Argentina cocaine death Briton 'frightened' before death

Laura Hill Image copyright Family handout
Image caption Laura Hill was found dead in a block of flats in Buenos Aires in 2007

A British woman was "frightened" days before she was found dead in Argentina in 2007, amid fears of possible foul play involving drugs, an inquest heard.

The body of Laura Hill, 25, of Eastbourne, Sussex, was discovered near a lift in flats in Buenos Aires.

An inquest was told she had a high level of cocaine in her blood and would have suffered a "rapid death".

It also heard she had been worried in the run up to her death and had been offered money to smuggle drugs.

Pathologist Dr Peter Jerreat, told the two-day inquest at Eastbourne Law Courts, the dental nurse died from acute cocaine intoxication.

'Overdose realistic possibility'

Dr Jerreat, who carried out a second post-mortem examination on her in January 2008, said there were no puncture wounds or deep bruising on her body but thin needles might not leave a visible mark.

He also said there did not appear to be any signs or restraint, natural disease or traumatic illness.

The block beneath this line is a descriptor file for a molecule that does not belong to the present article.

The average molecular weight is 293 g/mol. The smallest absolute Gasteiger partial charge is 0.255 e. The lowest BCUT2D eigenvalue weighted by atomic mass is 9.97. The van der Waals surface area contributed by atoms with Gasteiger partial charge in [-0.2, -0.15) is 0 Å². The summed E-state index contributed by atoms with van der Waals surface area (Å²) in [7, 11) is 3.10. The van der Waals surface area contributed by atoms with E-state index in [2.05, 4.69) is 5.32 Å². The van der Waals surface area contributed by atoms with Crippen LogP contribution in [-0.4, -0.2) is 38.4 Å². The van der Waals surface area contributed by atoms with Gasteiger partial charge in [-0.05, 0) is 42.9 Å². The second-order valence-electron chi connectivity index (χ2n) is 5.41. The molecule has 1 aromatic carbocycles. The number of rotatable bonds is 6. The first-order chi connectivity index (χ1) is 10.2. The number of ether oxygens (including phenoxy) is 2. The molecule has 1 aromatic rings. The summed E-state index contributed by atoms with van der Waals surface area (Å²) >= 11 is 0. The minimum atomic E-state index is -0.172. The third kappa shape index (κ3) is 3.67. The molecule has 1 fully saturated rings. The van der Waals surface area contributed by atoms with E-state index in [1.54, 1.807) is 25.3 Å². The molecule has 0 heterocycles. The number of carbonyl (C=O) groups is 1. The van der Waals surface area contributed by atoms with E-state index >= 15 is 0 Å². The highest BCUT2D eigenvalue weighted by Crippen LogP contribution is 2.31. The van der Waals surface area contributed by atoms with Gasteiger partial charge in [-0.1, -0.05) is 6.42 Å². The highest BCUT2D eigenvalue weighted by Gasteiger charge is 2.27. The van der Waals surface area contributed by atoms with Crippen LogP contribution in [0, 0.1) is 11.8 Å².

There were two options according to East Sussex coroner Alan Craze; that there was no foul play or Ms Hill had been injected with cocaine against her will.

Ms Hill's relations have fought for years to get answers about her death and previously expressed fears that she may have been killed by a criminal gang.

The inquest was told her family received an anonymous phone call following her death from someone who said Ms Hill had been "a bit frightened".

Ian Hall, a former boyfriend of the dental nurse, also said she disclosed to him that she had been offered cash to smuggle drugs to the UK.

But Ms Hill's friend Gemma Liddiard said she would never have been involved in international trafficking.

There was no evidence she had packages of cocaine inside her at the time of her death, according to toxicologist John Slaughter, and it was a "realistic possibility" she had taken cocaine with a high level of purity.

Ms Hill took the drug recreationally, according to her sister Kerry, but was not an addict or a thief.

The inquest continues.

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